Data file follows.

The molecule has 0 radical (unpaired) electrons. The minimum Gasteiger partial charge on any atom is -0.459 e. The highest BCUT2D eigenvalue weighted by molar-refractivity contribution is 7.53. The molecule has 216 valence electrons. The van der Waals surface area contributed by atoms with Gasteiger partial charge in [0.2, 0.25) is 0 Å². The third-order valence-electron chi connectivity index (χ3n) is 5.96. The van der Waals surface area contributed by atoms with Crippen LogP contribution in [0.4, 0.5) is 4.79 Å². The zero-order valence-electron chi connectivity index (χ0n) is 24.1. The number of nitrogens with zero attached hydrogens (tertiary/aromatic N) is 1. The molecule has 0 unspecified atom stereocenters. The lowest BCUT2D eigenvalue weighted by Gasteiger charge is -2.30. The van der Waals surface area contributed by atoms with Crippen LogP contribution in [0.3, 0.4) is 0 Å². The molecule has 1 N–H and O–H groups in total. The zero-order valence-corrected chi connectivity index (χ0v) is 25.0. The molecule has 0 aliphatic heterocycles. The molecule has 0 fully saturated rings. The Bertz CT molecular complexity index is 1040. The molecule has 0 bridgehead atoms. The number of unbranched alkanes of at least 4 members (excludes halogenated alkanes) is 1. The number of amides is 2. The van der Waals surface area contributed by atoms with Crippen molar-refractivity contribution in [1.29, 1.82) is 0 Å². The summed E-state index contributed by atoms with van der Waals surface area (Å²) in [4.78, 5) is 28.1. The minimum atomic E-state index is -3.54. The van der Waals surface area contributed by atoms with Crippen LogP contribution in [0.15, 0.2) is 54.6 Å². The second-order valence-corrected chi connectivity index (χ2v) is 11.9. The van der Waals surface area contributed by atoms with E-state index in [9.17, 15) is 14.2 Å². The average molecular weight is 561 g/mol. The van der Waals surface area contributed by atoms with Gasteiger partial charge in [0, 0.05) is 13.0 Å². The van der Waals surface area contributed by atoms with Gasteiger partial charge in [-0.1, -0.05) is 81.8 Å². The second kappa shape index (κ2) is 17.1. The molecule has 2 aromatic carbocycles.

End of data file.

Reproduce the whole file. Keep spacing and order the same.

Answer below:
The molecule has 0 radical (unpaired) electrons. The minimum Gasteiger partial charge on any atom is -0.459 e. The highest BCUT2D eigenvalue weighted by molar-refractivity contribution is 7.53. The molecule has 216 valence electrons. The van der Waals surface area contributed by atoms with Gasteiger partial charge in [0.2, 0.25) is 0 Å². The third-order valence-electron chi connectivity index (χ3n) is 5.96. The van der Waals surface area contributed by atoms with Crippen LogP contribution in [0.4, 0.5) is 4.79 Å². The zero-order valence-electron chi connectivity index (χ0n) is 24.1. The number of nitrogens with zero attached hydrogens (tertiary/aromatic N) is 1. The molecule has 0 unspecified atom stereocenters. The lowest BCUT2D eigenvalue weighted by Gasteiger charge is -2.30. The van der Waals surface area contributed by atoms with Crippen LogP contribution in [0.3, 0.4) is 0 Å². The molecule has 1 N–H and O–H groups in total. The zero-order valence-corrected chi connectivity index (χ0v) is 25.0. The molecule has 0 aliphatic heterocycles. The molecule has 0 fully saturated rings. The Bertz CT molecular complexity index is 1040. The molecule has 0 bridgehead atoms. The number of unbranched alkanes of at least 4 members (excludes halogenated alkanes) is 1. The number of amides is 2. The van der Waals surface area contributed by atoms with Crippen molar-refractivity contribution in [1.29, 1.82) is 0 Å². The summed E-state index contributed by atoms with van der Waals surface area (Å²) in [4.78, 5) is 28.1. The minimum atomic E-state index is -3.54. The van der Waals surface area contributed by atoms with Crippen LogP contribution in [0.15, 0.2) is 54.6 Å². The second-order valence-corrected chi connectivity index (χ2v) is 11.9. The van der Waals surface area contributed by atoms with E-state index in [9.17, 15) is 14.2 Å². The average molecular weight is 561 g/mol. The van der Waals surface area contributed by atoms with Gasteiger partial charge in [0, 0.05) is 13.0 Å². The van der Waals surface area contributed by atoms with Gasteiger partial charge in [-0.1, -0.05) is 81.8 Å². The second kappa shape index (κ2) is 17.1. The molecule has 2 aromatic carbocycles.